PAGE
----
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The Return of the Unweeping Moon (1994)

Released in early 1994, The Return of the Unweeping Moon is the third demo tape from Vlad Tepes. One of the most notable members of the French Black Legions, alongside bands like Mütiilation and Torgeist, Vlad Tepes plays a rather unique style of raw black metal that shows a strong sense of songwriting and a firm connection to the band's old school roots. While the best example of their sound can be heard on the March to the Black Holocaust split with Belketre, the other various recordings are worth hearing, for hardcore fans of this band / style.

Three of the songs on this demo are present, in a much more presentable form, on the aforementioned split L.P. This enables the listener to really get a sense of how the material developed, as well as how the musicianship of the different members improved. While a lot of underground releases, around this time, were busy ripping off the bands from Norway, Vlad Tepes really had their own thing going on. This is raw, unpolished black metal that is severely under-produced, not because the band was attempting to create a necro feeling, but because of the equipment available to them. One can detect hints of thrash, here and there, along with some guitar melodies that add depth and verge on epic. "In Holocaust to the Natural Darkness", in particular, features riffs and a lead solo that owe something to early Bathory and would not have sounded out of place in the early-to-mid '80s. Only one track fits the typical Second Wave sound, consisting of tremolo melodies and straightforward drumming, which is "Massacre Song from the Devastated Lands"; however, even this song shows a great deal of development and skill in songwriting. This is the sort of song that takes the listener on a journey through ruined castles and darkened forests, in the dead of night. Though the sound quality is very poor, it has nothing to do with sloppy execution. Wlad, Vorlok and Niflheim were all in time and functioning as a cohesive unit, during the recording of this demo.

Not necessarily essential, The Return of the Unweeping Moon is still of interest to fans of Vlad Tepes. Though the material is present on other recordings, it is sometimes nice to hear different interpretations, and one can really appreciate the quality of the later versions. It is a shame that the band was not able to properly record all of their songs and release a few full-lengths, as they were capable of brilliance, at times.
(20 Feb. 2012)


Celtic Poetry is the second official demo from Vlad Tepes. For those unaware of this band, they were one of the best-known members of the French Black Legions, and for good reason. Along with Mütiilation, they created some of the best music to come out of this scene, and this 1994 demo is no exception. Regardless of the raw and under-produced sound, this is superior to a great majority of black metal albums being released for the past decade or more.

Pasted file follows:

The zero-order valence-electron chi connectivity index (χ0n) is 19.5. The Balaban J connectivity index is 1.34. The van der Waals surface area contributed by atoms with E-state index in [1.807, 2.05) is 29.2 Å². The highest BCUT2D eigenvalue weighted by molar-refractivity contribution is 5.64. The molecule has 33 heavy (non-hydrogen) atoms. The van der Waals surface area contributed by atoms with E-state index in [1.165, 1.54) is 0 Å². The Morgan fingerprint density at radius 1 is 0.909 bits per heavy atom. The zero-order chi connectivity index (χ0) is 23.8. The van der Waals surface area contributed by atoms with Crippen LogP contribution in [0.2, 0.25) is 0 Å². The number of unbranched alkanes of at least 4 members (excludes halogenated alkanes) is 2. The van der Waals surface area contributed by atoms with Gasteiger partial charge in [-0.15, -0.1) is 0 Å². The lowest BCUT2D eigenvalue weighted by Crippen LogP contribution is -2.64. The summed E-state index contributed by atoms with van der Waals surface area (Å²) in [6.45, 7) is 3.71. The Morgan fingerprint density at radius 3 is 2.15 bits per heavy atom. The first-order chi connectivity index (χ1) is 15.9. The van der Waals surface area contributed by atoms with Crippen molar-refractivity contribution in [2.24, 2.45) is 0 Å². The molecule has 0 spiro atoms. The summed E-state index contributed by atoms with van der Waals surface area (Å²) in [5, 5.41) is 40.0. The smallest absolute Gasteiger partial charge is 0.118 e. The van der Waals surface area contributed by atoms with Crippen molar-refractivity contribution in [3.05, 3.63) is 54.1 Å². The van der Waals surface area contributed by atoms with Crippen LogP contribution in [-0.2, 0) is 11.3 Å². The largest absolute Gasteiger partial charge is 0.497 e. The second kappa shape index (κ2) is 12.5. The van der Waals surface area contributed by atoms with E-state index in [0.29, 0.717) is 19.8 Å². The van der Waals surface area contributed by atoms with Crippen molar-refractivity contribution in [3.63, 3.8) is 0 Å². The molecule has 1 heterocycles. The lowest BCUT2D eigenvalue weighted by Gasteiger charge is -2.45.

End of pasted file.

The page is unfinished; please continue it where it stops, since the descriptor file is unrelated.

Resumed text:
All of the songs on this tape were later recorded for the March to the Black Holocaust split album, with Belketre. As one might imagine, the versions featured here are a bit rougher, in every sense. Naturally, the production is more raw and distorted. The guitars possess somewhat more of a grating sound that on the later recordings, or even the next demo, for that matter. The bass adds to the maelstrom of hatred with an ominous rumble. The drumming is quite buried, but still audible. The vocals are lower than they would be on the following demo, for the most part. Overall, the presentation is very grim and obscure.

Musically, the type of arrangements and variation that Vlad Tepes are well known for are present here, though maybe somewhat more difficult to discern. "Drink the Blood of the Celtic Disciple" is a massive piece, stretching for thirteen minutes, taking the listener deep into the bowels of Hell. At times, there is almost a Viking-era Bathory vibe, or maybe something more akin to Isengard. Later in the song, there is a sombre section that features a cold open-arpeggio riff, before erupting into another freezing tremolo melody. Everything flows very well, and is coherent and well thought-out. There are no unnatural transitions, despite the length and ambitious approach taken with this track. One can still detect a Rock vibe, from time to time, on songs like "Under the Carpathian Yoke", in a style similar to the old Hellhammer demos. "Misery Fear and Storm Hunger" is a little too distorted, at times, for the riffs to really come through and have the intended impact, and it is a good thing that the song was re-recorded, as it is far too good to have been left like this. Either way, it features some of the most memorable riffs of the entire demo, and some of the darkest moments as well.